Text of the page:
• “Observation While this is the least scientific of the ways you can assess where we are in the cycle, just looking at what’s going on around you in terms of the economy and the real estate market can give you a reasonable indication of where things may be and where they may be headed.”
  • “Timing Because business cycles tend to adhere to a rough schedule, we can use that information to determine where we might be in the current cycle.”
  • “Unfortunately, this is also the problem with relying on timing. While it can be a good way to help you understand basic patterns, there’s a big margin of error when it comes to actual prediction value. In other words, understanding the historical timing behind the business cycle can give us a general range for when we should expect things to change, but the actual timing for any one cycle can be off by several years.”
  • “Data While we’ve discussed using observation techniques and looking at the timing of past economic cycles to determine where we may be in the current cycle, the most reliable indicators of where we are and where we’re headed are the data itself.”
  • “Yield Curve The yield curve is an important economic concept that every investor should be familiar with. Simply stated, the yield curve represents the change in interest rates for government bonds of different expiration dates.”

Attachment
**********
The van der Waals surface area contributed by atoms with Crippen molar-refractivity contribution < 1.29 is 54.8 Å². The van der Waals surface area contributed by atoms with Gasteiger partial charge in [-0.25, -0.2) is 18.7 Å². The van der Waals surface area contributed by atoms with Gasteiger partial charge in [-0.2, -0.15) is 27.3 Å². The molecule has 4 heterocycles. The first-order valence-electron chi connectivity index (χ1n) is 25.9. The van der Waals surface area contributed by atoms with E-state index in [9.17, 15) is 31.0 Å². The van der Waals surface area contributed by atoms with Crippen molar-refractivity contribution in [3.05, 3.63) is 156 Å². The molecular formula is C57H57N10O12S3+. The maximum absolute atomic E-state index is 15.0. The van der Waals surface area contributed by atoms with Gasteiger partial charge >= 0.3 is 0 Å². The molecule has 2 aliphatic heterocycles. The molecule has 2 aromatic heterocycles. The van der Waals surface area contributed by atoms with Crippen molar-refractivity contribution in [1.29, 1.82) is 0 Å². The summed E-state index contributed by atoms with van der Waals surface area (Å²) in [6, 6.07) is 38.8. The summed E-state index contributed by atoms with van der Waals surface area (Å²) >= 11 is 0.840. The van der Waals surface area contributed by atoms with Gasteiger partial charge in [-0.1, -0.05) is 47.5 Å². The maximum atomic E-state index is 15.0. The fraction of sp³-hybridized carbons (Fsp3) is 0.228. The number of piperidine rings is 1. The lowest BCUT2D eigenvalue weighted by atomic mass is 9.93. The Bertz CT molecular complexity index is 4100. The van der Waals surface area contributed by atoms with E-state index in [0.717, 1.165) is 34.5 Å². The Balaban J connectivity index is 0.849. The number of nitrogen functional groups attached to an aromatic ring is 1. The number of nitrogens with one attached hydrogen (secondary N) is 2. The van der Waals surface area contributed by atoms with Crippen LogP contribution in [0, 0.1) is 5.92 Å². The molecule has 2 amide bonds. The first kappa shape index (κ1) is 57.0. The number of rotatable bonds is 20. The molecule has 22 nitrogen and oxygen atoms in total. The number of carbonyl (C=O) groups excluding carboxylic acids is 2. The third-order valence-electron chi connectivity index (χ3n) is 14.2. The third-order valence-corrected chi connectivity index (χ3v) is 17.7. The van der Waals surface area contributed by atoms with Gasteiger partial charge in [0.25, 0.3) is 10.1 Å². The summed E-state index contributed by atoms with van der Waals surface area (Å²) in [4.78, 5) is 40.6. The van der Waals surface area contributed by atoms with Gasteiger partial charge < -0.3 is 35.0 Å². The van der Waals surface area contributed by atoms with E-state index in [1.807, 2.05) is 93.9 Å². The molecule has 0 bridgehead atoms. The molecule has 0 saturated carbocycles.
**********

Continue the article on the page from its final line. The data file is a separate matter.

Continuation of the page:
• “It turns out that the yield curve is one of the best predictors of an impending top inflection point in the economic curve. Right before a recession, we will typically see the yield curve go from flat to inverted, with the left and right ends of the curve higher than the middle.”
  • “An inverted yield curve has been one of the most reliable predictors of a recession for the past century, and typically occurs between six and 18 months before the downturn is evident.”
  • “In a healthy economy, we expect the U3 unemployment rate to be in the range of 4 to 5 percent. When unemployment creeps above this mark, it’s typically a signal that the economy is weakening.”
  • “When the unemployment rate gets down near 4 percent—and below—we generally consider the nation to be at full employment. Full employment is good short term because it means many Americans are gainfully employed. However, it’s also a precursor to inflation, which will be a drag on the economy. Full employment has historically been a signal that a downturn, or full-fledged recession, is right around the corner.”
  • “The Buffett Indicator suggests that the total value of the stock market is directly related to the nation’s GDP.”
  • “Notice that the Buffett Indicator has only been above 100 percent four times in the past 50 years, and all four times were followed by a recession within a couple years.”
  • “Many experts agree the ideal growth rate for the GDP is 3 to 4 percent.”
  • “And in general, if GDP is negative for two or more quarters in a row, the economy is considered to be in a recession.”
  • “Economists often look at wage growth as an indicator of whether employees and consumers will be either spending money—and driving the economy—or scrimping and saving because their paychecks are growing at a slower rate than inflation. When wage growth is lower than inflation, it’s a sign that the overall economy is out of whack and economic challenges are looming.”
  • “You’ll notice that wages tend to drop about two to three years before a recession is declared.”